There is no such thing as a perfect Fed; it's always going to err on one side or another. You said you wanted a Fed that didn't err on the loose side; now you have it. This is what that looks like.
My view of the Fed is as as follows.
1. I don't think that the Fed can fine tune the economy. I think that, at most, it can toggle between two regimes: a regime where inflation is high and variable; and a regime where inflation is low and stable.
2. I am not at all sure that (1) is the correct view of things. My views are certainly not mainstream. In case something closer to mainstream theory is correct, in which case expansionary policy might reduce unemployment, I would like to see the Fed try an expansionary policy now.
3. I think that the main effect of the Fed's "non-traditional policies" of the past two years has been to transfer wealth from ordinary citizens to bank shareholders and executives. I do not think that the bailouts undertaken by the Fed and the Treasury helped the overall economy. I think that the message of the markets to the financial sector in 2008 was, "Shrink!" The Fed has been doing its best to fight against that message, in part because of institutional bias in favor of big banks, and in part because of a misguided analogy with the 1930's, when the demise of banks hurt the economy. This is not 1932. In 1932, the banking sector shrank too much. In 2009, it shrank too little.
So, in the end, I do not blame Greenspan for the housing bubble. I don't buy into the argument that we had a housing bubble because Greenspan messed up the Taylor rule.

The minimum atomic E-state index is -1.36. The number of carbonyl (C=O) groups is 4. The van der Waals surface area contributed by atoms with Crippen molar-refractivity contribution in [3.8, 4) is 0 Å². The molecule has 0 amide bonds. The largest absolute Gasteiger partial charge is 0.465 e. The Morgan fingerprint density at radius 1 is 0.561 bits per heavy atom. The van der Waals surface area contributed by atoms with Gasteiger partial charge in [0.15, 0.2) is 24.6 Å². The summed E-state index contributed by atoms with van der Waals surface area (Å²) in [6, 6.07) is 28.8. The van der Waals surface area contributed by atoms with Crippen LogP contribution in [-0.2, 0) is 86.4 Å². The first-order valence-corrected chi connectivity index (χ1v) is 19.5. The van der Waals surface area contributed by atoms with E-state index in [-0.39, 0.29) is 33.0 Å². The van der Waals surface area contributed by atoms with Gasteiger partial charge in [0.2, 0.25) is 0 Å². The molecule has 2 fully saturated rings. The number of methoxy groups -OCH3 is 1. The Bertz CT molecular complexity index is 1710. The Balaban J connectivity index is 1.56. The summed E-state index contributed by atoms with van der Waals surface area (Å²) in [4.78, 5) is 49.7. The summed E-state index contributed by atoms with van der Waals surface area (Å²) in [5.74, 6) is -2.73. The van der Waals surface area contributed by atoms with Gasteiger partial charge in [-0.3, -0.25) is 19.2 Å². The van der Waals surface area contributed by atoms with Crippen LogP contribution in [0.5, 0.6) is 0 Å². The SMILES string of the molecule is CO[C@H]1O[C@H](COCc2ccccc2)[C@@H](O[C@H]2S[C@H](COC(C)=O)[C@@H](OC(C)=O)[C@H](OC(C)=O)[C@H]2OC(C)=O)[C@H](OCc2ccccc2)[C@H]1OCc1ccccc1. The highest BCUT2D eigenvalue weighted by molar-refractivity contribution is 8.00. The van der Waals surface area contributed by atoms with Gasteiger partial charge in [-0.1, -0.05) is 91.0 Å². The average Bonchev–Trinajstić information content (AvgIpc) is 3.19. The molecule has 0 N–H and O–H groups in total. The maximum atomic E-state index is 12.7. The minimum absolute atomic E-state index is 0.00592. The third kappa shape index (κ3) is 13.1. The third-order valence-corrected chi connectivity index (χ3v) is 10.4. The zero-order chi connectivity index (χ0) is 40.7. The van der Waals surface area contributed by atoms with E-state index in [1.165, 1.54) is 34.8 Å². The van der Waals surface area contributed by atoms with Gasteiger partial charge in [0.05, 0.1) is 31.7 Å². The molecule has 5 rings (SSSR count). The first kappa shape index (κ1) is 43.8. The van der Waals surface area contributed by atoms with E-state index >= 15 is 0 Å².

Nor do I blame Bernanke for the weak economy today. I think that there is a good chance that, even if the Fed tried to do something, they would fail. I am not convinced that toggling to the high-and-variable inflation regime would reduce unemployment.
What I blame Bernanke for is carrying out and supporting the bailouts. I hate the bailouts.
Incidentally, I was quite surprised to see Scott Sumner's answer in the comments to this post on a question of monetary theory. One of my three questions asked how the Fed could lower the long-term interest rate from 2.6 percent to 2.5 percent, and he responded,
If forced to come down one way or another, I'd say higher 10 year yields are bullish, so if the goal was lower 10 year yields, I'd tighten monetary policy and cross my fingers.
My bet is that Paul Krugman would give the opposite answer. So even two economists who agree that they would like to see the Fed do more to boost the economy might not agree on the mechanism by which open market operations affect long-term interest rates.